This summer Butterfly Conservation got to grips with the farming industry by attending Cereals - the largest event in the UK arable industry calendar.
The gathering is a showcase for farming technology with demonstrations on subjects as diverse as sprays and sprayers, harvest technology potatoes and renewables.
So far - so farming. But what has any of this got to do with butterlfies and moths?
Attending this annual show (this year as a guest of the RSPB) is unchartered territory for Butterfly Conservation, but with the launch of the new Countryside Stewardship Scheme all eyes are on farmers and we wanted to be there in the thick of it.
Butterfly Conservation is part of a partnership called Farm Wildlife which aims to bring together the best practice, advice, guidance and case studies on how to manage agricultural land for wildlife.
As part of this partnership we are hoping that we will stand with unified messages about supporting wildlife on farmland. This year I was at Cereals as an observer. As I arrived at the event site, I realised what I was about to experience- gigantic tractors with caterpillar tracks as tall as a house, combine harvesters as wide as a dual carriageway and elaborate stalls promoting all manner of machines and technologies.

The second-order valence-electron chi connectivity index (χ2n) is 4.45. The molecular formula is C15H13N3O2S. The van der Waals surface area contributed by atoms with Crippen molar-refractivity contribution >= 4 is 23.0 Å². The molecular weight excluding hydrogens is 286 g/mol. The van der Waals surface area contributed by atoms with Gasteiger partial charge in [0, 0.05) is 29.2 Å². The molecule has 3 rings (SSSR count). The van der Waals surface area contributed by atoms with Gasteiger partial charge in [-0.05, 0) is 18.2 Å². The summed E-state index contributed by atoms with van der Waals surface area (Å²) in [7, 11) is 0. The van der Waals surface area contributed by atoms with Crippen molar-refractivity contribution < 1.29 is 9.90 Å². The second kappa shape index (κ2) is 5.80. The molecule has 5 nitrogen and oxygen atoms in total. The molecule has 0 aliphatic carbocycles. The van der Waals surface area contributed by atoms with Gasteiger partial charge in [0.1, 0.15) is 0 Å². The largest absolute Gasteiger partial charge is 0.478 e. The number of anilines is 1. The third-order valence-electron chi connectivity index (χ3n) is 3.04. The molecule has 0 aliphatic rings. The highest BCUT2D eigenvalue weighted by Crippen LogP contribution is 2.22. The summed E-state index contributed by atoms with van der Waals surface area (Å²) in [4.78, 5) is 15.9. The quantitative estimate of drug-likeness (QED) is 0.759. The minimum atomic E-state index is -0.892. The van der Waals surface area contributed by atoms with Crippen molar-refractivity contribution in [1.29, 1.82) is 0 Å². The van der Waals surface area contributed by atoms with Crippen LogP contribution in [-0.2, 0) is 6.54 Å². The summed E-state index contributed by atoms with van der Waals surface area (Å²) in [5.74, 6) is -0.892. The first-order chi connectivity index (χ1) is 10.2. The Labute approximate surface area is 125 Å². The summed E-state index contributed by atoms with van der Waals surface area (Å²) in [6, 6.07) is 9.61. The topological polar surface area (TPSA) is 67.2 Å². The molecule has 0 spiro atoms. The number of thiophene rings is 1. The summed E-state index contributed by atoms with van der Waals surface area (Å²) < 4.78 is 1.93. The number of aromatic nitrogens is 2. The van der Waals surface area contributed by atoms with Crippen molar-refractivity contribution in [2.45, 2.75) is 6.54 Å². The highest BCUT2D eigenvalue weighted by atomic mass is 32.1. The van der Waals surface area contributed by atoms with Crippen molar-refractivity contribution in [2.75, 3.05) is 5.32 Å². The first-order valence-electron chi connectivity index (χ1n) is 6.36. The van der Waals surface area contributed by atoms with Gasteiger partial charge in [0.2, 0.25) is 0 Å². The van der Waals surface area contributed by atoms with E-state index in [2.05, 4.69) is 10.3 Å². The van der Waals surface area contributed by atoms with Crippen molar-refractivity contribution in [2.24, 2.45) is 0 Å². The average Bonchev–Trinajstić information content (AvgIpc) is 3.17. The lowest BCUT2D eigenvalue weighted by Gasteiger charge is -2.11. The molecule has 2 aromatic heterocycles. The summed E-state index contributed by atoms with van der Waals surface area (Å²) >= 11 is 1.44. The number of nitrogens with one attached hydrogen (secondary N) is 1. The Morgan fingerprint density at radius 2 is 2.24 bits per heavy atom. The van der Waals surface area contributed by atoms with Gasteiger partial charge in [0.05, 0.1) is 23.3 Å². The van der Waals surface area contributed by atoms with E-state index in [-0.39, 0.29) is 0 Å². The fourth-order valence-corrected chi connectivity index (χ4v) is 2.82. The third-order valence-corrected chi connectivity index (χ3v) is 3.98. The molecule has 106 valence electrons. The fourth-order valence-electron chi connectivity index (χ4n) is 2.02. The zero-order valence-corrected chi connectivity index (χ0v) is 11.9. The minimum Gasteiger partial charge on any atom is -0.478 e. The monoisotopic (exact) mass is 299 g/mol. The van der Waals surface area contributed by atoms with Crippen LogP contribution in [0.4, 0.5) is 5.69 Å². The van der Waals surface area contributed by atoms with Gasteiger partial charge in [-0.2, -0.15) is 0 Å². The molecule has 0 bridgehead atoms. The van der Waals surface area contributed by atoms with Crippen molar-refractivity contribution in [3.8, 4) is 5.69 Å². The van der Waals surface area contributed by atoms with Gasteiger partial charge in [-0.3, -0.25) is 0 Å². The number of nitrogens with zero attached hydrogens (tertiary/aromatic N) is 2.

I spent the day chatting to farmers and learning about how the RSPB operates its agricultural advisory services.
After trudging around in the beating sun I can honestly say that the RSPB stand was hosting some of the most engaging interactions with farmers. The stall was bustling and Butterfly Conservation leaflets and ID guides were extremely popular.
This was the RSPB's 16th year at the event and next year we hope that all of the Farm Wildlife partners will be represented on the stand.
All in all, an eye opening experience with lots of positive comments from farmers about the work that nature conservation organisations are doing.
Dr Katie Cruickshanks is Butterfly Conservation Butterfly & Moth Initiative Conservation Officer